News from the Vicarage - November 2016
- Published on Tuesday, 01 November 2016 00:00
1st November: All Saints' Day - the feast day of all the redeemed. All Saints, or All Hallows, is the feast of all the redeemed, known and unknown, who are now in heaven.
When the English Reformation took place, the number of saints in the calendar was drastically reduced, with the result that All Saints' Day stood out with a prominence that it had never had before.
This feast day first began in the East, perhaps as early as the 5th century, as commemorating 'the martyrs of the whole world'. A Northern English 9th century calendar named All Hallows as a principal feast, and such it has remained. Down the centuries devotional writers have seen in it the fulfillment of Pentecost and indeed of Christ's redemptive sacrifice and resurrection.
The saints do not belong to any religious tradition, and their lives and witness to Christ can be appreciated by all Christians.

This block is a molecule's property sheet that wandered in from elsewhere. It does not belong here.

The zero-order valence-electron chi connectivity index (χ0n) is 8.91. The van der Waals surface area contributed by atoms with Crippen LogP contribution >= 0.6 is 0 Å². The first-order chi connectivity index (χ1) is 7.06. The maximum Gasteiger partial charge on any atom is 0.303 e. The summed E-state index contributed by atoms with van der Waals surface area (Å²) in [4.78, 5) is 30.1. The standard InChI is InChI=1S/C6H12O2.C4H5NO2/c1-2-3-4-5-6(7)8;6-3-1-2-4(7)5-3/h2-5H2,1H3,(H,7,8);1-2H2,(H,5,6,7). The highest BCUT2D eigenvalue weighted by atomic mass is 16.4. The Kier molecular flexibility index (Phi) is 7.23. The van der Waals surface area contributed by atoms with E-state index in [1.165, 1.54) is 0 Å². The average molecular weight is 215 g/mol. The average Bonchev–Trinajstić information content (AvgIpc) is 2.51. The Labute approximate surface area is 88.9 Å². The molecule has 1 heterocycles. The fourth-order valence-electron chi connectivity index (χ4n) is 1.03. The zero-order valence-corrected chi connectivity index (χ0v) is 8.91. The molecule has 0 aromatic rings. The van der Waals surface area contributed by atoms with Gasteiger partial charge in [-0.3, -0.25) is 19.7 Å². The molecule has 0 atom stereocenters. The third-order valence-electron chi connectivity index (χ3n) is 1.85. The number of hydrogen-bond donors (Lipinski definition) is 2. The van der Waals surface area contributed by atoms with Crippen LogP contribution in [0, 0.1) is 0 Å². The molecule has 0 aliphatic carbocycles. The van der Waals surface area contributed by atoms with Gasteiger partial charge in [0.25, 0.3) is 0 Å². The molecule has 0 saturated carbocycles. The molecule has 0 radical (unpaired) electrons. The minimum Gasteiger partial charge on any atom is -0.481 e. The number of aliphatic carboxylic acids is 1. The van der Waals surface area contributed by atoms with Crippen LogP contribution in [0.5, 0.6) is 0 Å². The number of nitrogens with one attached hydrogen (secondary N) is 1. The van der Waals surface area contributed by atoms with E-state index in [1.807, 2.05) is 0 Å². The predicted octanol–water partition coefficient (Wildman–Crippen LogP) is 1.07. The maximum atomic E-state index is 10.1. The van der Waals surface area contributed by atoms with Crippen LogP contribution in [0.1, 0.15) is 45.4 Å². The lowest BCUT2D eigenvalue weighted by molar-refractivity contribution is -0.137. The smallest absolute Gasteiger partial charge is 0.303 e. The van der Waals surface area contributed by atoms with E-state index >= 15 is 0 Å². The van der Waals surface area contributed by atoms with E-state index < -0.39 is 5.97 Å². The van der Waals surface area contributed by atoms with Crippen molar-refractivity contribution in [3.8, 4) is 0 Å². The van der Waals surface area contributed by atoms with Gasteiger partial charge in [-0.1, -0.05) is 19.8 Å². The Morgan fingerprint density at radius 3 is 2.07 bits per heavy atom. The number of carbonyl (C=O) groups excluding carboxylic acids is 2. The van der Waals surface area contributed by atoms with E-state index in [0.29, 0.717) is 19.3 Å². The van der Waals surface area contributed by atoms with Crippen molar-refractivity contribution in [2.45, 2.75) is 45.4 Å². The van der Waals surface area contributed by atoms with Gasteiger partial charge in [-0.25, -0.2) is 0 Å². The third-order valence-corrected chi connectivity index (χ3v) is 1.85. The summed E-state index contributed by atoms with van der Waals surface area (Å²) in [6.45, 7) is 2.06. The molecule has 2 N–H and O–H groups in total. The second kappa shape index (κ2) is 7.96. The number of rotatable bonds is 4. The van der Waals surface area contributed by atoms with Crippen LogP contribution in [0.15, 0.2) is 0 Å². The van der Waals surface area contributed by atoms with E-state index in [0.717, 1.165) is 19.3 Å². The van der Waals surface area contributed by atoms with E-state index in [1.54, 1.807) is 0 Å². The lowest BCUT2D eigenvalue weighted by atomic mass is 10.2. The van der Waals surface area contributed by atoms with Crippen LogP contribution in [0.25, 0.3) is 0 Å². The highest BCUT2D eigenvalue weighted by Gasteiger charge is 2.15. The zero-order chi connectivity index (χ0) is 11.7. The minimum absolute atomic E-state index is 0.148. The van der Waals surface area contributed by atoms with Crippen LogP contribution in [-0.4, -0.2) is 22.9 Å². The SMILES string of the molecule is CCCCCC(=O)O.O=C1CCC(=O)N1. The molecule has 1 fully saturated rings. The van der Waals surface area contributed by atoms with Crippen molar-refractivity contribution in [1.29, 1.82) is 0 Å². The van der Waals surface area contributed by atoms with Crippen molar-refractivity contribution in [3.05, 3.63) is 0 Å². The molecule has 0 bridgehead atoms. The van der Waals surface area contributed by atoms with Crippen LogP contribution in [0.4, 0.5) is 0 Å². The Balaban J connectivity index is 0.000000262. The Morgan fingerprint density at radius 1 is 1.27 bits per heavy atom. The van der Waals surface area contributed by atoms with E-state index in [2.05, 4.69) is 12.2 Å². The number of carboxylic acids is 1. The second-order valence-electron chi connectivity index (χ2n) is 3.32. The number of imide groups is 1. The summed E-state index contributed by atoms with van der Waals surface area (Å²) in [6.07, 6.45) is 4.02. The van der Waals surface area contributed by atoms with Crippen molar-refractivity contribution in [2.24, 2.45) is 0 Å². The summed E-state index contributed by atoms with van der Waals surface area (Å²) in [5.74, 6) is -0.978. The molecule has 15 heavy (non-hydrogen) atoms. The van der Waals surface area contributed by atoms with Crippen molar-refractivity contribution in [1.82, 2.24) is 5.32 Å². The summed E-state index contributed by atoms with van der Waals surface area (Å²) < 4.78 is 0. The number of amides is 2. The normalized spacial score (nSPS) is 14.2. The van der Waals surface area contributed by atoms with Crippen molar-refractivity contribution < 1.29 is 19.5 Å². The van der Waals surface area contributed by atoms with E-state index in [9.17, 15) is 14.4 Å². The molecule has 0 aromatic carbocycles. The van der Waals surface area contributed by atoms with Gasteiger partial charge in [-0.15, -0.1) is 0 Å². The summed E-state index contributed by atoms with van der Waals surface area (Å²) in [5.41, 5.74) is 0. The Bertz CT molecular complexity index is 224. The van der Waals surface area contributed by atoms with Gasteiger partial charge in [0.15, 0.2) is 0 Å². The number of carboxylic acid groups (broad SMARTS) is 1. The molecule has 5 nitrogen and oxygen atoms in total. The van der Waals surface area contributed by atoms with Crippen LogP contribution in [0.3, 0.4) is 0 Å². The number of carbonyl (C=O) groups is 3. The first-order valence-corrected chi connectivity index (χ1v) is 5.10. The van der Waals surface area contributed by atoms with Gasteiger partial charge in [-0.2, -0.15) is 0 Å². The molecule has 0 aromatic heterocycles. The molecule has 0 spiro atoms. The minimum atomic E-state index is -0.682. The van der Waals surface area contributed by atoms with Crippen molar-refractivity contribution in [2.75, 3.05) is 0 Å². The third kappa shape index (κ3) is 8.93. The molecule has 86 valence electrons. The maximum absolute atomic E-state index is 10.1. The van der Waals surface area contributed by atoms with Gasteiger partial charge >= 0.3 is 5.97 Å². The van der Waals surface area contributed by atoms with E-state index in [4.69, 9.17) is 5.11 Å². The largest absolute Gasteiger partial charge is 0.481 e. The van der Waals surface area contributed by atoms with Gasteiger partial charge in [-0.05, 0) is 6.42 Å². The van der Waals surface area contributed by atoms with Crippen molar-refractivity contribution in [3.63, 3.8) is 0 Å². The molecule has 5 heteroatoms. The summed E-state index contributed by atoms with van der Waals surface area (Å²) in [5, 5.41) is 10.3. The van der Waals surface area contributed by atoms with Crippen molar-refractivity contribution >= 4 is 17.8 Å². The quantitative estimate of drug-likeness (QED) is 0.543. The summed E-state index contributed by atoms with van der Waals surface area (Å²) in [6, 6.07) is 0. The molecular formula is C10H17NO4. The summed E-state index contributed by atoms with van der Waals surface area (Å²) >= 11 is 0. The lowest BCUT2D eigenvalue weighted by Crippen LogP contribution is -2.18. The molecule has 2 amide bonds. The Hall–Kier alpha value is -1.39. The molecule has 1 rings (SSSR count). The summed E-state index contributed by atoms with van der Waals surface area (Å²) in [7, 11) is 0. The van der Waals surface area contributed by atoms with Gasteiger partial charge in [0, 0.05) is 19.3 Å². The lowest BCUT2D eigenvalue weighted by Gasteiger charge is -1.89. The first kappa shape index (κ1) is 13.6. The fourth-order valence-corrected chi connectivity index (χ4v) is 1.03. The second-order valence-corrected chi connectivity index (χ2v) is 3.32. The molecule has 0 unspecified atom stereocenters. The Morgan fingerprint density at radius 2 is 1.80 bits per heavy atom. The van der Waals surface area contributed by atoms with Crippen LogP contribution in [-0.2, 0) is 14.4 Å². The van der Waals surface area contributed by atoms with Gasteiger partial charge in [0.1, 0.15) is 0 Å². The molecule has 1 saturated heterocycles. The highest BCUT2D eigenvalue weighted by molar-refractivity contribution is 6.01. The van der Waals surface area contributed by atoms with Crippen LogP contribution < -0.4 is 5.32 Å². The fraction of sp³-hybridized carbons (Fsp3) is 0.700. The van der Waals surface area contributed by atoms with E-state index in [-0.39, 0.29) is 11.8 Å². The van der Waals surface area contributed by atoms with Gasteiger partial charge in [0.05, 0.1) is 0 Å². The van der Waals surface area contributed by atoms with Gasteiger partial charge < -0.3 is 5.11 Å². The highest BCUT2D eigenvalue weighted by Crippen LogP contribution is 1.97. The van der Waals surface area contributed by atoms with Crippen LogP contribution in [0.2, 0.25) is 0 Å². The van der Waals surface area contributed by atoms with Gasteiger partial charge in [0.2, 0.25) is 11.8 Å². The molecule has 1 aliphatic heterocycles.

On All Saints' Day 1st Nov there is a Sung Eucharist at 7.30pm.
2nd November All Souls' Day - a time of reckoning with the past. The early Church was slow to dedicate a liturgical day to offering prayers and masses to commemorate the faithful departed. But in time prayers were offered on behalf of dead monks, that they might attain 'the Beatific Vision' through purification, which the Church later described as Purgatory. Odilo, the powerful abbot of Cluny, (d 1049) decreed that All Souls' Day should follow the feast of All Saints' Day.
At least four ancient English dedications are known, the most famous of which are All Souls College, Oxford and the church in Langham Place in London.
In bygone centuries All Souls' Day was certainly uncomfortable for anyone who had wronged a person who had then died. For it was believed that souls in purgatory could appear on earth on this day, in the form of ghosts, witches or toads, to haunt anyone who had wronged them in life.
On a more cheerful note, it was also believed that you could help the dead on this day by almsgiving in cash or in kind. Some of these beliefs seem to have been caught up in the popular customs of Hallowe'en.
Remembrance Sunday Service 13th November 10.45 at the War Memorial.
During this month we remember those who have heroically given their lives in war. However, Jesus calls us all to a radical heroism: You have heard that it was said, 'Love your neighbour and hate your enemy.' But I tell you: Love your enemies and pray for those who persecute you, that you may be children of your Father in heaven.' (Matt 5:43-45).
My prayers and best wishes,
Fr. Philip Edge - Vicar